Sunday, October 4, 2009
Family Action targets ENDA and DOMA and so do we
The Family Action Council of Tennessee has been writing about the federal Employment Non-Discrimination Act and the Respect for Marriage Act, which would overturn the so-called Defense of Marriage Act.
Family Action's objection to ENDA is that it would cause a problem for employers with religious objections to people who are gay, lesbian, bisexual, or transgender and want to have the ability to fire them or not hire them in the first place. It should be noted that ENDA does not apply to religious organizations. But it would apply to organizations and businesses that are not religious in nature such as Exxon or the State of Tennessee. What if there is a director in one of their departments who has a religious objection to hiring people with different sexual orientations or gender identities? Too bad. I fail to see how a religious understanding of sexual orientation or gender identity should be the basis of whether someone at Exxon or in State government gets a job.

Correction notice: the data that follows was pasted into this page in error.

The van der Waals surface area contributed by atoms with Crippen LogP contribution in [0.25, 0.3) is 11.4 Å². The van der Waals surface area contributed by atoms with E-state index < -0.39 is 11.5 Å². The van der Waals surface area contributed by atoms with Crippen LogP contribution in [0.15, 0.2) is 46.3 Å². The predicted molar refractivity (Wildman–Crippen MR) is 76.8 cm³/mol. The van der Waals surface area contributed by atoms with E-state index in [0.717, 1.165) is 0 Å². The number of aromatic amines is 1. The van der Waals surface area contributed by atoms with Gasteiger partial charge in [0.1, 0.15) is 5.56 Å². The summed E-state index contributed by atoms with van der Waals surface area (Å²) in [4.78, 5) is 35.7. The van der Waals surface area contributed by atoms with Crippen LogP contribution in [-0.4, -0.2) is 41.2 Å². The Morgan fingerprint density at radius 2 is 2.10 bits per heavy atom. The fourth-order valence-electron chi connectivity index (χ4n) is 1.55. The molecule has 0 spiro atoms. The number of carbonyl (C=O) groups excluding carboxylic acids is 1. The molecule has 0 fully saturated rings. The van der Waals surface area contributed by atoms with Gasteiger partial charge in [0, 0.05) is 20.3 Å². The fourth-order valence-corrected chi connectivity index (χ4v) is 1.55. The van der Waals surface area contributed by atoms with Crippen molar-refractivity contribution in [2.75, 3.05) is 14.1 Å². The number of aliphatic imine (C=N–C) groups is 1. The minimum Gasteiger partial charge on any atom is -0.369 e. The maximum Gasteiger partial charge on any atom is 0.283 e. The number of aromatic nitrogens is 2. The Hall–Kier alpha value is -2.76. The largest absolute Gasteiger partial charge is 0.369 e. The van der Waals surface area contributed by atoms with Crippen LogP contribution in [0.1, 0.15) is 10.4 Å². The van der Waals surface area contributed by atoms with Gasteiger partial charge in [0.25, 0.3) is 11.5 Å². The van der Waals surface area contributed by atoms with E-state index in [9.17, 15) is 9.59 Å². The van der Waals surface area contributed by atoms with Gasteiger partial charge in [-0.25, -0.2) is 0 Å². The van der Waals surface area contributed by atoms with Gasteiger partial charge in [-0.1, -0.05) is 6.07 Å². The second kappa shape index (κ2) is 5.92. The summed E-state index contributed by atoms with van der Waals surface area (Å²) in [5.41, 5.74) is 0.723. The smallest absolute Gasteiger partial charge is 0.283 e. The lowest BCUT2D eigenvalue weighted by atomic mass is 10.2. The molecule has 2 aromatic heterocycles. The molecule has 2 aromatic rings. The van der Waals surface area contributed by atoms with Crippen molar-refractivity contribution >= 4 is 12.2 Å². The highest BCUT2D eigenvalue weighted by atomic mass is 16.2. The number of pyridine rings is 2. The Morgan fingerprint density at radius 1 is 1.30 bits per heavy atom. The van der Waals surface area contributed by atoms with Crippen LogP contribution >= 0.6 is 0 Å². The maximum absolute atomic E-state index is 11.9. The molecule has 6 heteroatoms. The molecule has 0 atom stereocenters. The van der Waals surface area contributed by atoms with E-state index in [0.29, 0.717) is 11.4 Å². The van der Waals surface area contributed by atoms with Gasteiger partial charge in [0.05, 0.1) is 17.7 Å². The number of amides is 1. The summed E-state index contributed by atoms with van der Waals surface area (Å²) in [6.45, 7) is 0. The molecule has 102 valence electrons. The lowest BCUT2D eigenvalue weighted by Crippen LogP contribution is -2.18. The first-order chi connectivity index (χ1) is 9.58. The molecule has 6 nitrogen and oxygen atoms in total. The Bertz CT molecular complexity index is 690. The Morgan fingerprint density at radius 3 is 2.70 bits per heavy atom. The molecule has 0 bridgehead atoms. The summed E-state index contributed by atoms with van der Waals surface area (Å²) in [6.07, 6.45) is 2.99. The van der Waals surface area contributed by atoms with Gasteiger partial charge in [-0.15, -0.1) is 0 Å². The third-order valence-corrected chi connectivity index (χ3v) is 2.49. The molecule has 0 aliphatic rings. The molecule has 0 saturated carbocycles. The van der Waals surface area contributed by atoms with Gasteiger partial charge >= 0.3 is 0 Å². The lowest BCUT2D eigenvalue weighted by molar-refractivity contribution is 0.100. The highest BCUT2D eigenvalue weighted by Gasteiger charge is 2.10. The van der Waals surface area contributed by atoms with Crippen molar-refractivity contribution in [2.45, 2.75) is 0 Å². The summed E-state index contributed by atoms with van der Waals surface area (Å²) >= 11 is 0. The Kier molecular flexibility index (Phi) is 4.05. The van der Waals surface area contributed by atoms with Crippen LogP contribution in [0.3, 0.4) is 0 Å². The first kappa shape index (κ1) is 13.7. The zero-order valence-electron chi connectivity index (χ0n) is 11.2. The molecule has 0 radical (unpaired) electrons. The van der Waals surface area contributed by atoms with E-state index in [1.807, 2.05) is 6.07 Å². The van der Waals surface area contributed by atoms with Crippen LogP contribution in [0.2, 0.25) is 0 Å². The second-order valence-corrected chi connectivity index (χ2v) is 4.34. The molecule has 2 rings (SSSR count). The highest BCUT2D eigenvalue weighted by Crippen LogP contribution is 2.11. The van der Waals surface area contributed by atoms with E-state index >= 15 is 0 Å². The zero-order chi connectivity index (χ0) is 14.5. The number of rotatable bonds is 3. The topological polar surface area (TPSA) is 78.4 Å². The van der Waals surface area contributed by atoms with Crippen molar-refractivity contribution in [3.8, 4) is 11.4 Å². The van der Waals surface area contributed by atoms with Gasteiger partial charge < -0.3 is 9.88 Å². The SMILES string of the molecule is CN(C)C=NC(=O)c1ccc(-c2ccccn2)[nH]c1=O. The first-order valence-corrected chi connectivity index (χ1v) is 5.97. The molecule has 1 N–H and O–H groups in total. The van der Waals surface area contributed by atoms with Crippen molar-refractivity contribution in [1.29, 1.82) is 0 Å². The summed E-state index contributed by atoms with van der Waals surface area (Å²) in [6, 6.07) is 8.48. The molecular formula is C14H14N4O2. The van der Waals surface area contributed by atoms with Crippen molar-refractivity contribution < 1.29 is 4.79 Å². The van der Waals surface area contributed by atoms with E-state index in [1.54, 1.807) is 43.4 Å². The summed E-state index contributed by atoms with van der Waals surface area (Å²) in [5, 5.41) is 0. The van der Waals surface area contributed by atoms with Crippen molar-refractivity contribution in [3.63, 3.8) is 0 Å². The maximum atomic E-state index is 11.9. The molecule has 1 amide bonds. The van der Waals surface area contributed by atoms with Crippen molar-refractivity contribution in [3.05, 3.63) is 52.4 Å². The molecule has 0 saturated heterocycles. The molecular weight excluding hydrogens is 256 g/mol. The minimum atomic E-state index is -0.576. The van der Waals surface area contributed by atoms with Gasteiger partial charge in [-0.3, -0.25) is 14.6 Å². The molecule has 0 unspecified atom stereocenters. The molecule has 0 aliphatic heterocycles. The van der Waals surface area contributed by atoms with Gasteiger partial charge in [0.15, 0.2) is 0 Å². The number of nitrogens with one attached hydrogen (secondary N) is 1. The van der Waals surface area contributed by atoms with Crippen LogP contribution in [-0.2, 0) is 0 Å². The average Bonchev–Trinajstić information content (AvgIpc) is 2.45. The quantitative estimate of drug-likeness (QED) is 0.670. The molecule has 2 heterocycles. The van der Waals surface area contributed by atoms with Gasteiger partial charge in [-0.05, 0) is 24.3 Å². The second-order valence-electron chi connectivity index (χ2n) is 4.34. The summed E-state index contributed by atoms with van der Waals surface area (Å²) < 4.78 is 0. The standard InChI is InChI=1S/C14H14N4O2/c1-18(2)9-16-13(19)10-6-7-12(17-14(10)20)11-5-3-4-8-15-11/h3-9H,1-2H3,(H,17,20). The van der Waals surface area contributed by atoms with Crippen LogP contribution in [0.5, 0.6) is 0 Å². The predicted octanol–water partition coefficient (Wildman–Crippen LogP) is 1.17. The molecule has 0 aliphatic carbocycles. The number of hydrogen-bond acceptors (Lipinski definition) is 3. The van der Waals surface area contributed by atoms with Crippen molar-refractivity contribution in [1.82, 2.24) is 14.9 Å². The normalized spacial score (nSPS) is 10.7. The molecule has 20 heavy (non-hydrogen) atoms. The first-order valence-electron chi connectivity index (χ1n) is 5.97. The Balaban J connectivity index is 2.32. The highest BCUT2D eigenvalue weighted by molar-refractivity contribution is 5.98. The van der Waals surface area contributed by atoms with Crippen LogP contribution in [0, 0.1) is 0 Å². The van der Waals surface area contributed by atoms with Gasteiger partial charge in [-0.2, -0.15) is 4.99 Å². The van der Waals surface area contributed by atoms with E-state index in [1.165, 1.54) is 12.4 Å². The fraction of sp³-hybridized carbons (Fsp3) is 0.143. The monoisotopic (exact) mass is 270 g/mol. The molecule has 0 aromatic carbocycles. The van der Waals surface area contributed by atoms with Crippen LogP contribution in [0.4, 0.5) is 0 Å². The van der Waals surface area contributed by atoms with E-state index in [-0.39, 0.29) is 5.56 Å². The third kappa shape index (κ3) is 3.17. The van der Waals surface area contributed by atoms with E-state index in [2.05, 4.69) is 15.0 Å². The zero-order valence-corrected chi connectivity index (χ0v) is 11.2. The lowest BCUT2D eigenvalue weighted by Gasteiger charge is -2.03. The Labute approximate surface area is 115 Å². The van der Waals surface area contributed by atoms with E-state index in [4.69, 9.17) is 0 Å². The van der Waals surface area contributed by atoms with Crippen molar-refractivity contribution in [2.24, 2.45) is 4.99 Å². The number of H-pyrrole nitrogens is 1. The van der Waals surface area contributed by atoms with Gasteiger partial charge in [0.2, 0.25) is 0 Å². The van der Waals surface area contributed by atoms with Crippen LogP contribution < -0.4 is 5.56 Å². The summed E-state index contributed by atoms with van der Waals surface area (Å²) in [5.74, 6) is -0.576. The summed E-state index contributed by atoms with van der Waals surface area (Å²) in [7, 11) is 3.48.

That's really the issue. It's not that the top leadership of most large employers like the State of Tennessee have established some policy that seeks to root out GLBT people. The problem with large employers with hundreds or even thousands of supervisors is that some of them will bring their views of us to the workplace and use their power to deprive us of work. ENDA would deter that sort of discrimination.
Family Action is nervous about the Respect for Marriage Act, not because it would immediately lead to same-sex marriage in Tennessee, but because of the surprising ways that federal action reaches into the states. I agree that the Repeal of DOMA will not immediately lead to marriage equality in Tennessee. But working to repeal DOMA is the one constructive thing people in Tennessee can do to bring it closer.
So this coming Sunday, which is National Coming Out Day, we'll be gathering to contact our Members of Congress about ENDA and the repeal of DOMA--two pieces of legislation that can make a big difference in states like Tennessee where the advances in equality are beginning but small.